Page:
Study Finds a Shortage of Women as Peer Reviewers in Scientific Journals

American Geophysical UnionA study by the American Geophysical Union finds that women are underrepresented as peer reviewers for journals in the field. The study examined the gender of all peer reviewers for papers published in the 20 journals of the AGU between 2012 and 2015. The analysis found that women made up 20 percent of all peer reviewers. In contrast, women were the lead authors of 27 percent of papers published in these journals and are 28 percent of the members of the American Geophysical Union.

According to the AGU, “peer review is an essential part of scholarly publishing and building a scientific career. Scientific journals rely on reviews of manuscripts by experts to ensure the standards, quality and significance of the papers published in their journals. Reviewing manuscripts helps scientists develop their own writing and expertise and foster relationships with others in the field.”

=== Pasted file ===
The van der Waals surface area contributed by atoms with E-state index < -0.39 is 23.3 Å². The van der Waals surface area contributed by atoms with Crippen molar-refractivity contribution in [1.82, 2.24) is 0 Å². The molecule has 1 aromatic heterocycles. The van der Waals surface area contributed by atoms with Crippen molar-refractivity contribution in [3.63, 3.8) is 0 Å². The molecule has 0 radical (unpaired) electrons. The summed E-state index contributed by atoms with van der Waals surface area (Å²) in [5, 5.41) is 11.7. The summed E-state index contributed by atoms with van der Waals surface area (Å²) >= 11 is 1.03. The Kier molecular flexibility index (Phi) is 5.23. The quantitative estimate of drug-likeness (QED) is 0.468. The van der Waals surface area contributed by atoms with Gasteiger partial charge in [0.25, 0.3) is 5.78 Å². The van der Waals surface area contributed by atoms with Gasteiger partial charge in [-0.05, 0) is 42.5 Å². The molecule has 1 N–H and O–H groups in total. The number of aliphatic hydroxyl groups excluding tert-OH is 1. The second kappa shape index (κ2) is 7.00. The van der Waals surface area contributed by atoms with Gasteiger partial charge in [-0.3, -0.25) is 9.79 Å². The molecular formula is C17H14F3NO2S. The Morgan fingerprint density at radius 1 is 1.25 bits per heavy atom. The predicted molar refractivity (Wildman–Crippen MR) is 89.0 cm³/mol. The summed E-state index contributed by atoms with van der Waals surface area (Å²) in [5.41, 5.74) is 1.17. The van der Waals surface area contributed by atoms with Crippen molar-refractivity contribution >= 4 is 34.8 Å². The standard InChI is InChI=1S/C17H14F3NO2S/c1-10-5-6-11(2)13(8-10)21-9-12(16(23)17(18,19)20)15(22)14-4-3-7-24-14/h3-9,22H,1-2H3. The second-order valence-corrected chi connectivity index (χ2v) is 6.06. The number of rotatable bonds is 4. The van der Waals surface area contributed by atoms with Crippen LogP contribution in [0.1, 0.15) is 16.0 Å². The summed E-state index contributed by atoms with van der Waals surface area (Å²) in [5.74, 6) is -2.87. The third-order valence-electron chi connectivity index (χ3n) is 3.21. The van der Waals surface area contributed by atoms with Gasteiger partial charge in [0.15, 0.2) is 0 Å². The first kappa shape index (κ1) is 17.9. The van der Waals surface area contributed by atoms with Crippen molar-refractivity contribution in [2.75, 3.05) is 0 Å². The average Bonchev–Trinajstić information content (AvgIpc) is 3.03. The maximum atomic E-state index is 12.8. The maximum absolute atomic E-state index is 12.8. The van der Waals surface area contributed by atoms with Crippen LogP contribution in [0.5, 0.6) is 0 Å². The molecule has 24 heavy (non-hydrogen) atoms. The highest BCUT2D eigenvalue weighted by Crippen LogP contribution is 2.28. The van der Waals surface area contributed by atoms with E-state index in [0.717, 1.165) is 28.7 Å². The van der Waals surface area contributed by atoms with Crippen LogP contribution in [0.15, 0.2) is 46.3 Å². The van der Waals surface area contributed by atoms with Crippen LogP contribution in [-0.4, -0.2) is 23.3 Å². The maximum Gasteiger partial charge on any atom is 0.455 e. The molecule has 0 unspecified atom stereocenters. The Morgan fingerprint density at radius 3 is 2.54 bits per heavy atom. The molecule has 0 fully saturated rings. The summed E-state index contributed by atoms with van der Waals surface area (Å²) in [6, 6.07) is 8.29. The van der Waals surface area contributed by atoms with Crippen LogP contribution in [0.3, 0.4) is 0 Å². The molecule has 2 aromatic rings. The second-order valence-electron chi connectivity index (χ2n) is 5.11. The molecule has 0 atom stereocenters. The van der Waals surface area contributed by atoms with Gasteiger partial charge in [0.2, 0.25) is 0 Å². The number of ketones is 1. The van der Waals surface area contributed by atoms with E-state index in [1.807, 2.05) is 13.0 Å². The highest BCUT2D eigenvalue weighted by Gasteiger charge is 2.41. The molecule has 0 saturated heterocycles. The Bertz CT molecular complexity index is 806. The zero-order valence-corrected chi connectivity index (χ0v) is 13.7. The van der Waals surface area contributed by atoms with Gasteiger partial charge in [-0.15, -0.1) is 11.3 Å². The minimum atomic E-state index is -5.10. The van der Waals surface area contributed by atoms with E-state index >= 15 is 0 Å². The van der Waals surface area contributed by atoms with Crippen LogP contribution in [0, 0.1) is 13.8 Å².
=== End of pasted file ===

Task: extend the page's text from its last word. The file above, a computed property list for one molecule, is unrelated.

The AGU found that the low number of women peer reviewers is a result of fewer women being asked to review journal articles by authors and editors, especially men.

Eric Davidson, president of the American Geophysical Union, stated that “a better understanding and awareness of the issue of implicit bias across career-building activities will lead to better advancement and retention of women in the sciences.”

Filed Under: Research/StudySTEM Fields

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